This handstamp was used last on December 6, 1941, aboard the USS Oklahoma, one of eight battleships at Pearl Harbor the day before the Japanese bombed the harbor. It was recovered from the sunken ship. (Photo: Smithsonian)
WASHINGTON (November 12, 2011)—The Smithsonian's National Postal Museum on Thursday opened "Mail Call," its new permanent exhibit, exploring the history of America's military postal system. Visitors can discover how military mail communication has changed throughout history, learn about the armed forces postal system from the American Revolution to the present day and experience military mail through exciting artifacts and letters. The exhibit offers an appreciation of the importance of military mail and the hard work that has gone into connecting service men and women to their government, community and loved ones at home.
The exhibit features a number of interesting artifacts that bring to life the story of military mail. Highlights include a camouflaged bag used to drop letters from helicopters during the Vietnam War and a postal handstamp recovered from the USS Oklahoma, which was sunk in the bombings at Pearl Harbor in 1941. In addition to letters and official correspondence on display, the accompanying film Missing You: Letters from Wartime, provides visitors access to the dramatic firsthand records and heartfelt sentiments exchanged between writers on the frontline and the home front. The exhibit also explores how the military postal system works today and describes the new ways the men and women of the armed forces are communicating with home.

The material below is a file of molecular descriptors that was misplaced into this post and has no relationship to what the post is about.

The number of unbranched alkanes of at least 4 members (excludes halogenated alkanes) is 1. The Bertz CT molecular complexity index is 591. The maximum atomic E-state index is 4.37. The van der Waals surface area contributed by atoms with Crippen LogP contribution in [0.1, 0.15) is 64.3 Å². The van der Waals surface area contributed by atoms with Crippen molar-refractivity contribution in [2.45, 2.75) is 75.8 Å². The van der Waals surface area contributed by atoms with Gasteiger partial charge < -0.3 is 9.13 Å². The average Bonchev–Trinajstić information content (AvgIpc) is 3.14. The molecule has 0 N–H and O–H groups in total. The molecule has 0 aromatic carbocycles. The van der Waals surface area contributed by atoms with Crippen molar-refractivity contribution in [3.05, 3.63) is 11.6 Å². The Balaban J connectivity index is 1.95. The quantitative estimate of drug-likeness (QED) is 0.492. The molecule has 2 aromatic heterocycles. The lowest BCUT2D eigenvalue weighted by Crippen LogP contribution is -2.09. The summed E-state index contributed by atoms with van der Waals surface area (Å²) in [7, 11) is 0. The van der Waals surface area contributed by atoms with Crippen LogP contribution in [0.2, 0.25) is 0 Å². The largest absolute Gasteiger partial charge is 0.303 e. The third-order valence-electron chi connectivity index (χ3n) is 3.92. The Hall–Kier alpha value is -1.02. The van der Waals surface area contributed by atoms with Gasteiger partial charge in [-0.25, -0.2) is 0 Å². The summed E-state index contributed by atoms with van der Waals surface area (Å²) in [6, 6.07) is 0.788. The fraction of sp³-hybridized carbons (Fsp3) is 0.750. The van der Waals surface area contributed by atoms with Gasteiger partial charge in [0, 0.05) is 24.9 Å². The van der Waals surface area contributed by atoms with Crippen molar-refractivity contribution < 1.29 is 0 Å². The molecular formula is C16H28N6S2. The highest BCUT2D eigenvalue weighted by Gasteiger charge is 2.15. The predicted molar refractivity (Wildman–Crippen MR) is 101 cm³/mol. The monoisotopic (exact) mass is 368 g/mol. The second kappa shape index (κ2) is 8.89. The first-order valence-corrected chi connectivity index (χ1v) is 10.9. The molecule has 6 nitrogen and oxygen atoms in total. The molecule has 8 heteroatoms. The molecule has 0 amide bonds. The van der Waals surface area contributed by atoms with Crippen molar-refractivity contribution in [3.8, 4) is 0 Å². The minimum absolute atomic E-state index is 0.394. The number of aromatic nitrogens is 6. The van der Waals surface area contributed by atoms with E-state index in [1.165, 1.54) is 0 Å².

"Mail has always played a very important role in the lives of our brave troops and their families at home," said Allen Kane, director of the museum. "This exhibit shows how mail delivery to troops was not easily accomplished during times of adversity, as significant obstacles had to be overcome along the way in many cases."
"Writing and receiving correspondence has a significant power to shape morale," said exhibit curator Lynn Heidelbaugh. "The relationship between mail and morale is expressed time and again in messages from deployed military personnel, and it is a compelling reason behind the extraordinary efforts to maintain timely mail service."
The exhibit is made possible by Lockheed Martin.
A curator-led tour of the new "Mail Call" exhibit will be part of the museum's Civil War public program, Saturday, Nov. 19. As part of the Smithsonian's commemoration of the 150th anniversary of the Civil War, this program will also include an author talk and family activities. It will run from 11 a.m. until 4 p.m. Visit the museum's website for more information.
The National Postal Museum is devoted to presenting the colorful and engaging history of the nation's mail service and showcasing one of the largest and most comprehensive collections of stamps and philatelic material in the world. It is located at 2 Massachusetts Avenue N.E., Washington, D.C., across from Union Station. The museum is open daily from 10 a.m. to 5:30 p.m. (closed Dec. 25). For more information about the Smithsonian, call (202) 633-1000 or visit the museum website at www.postalmuseum.si.edu.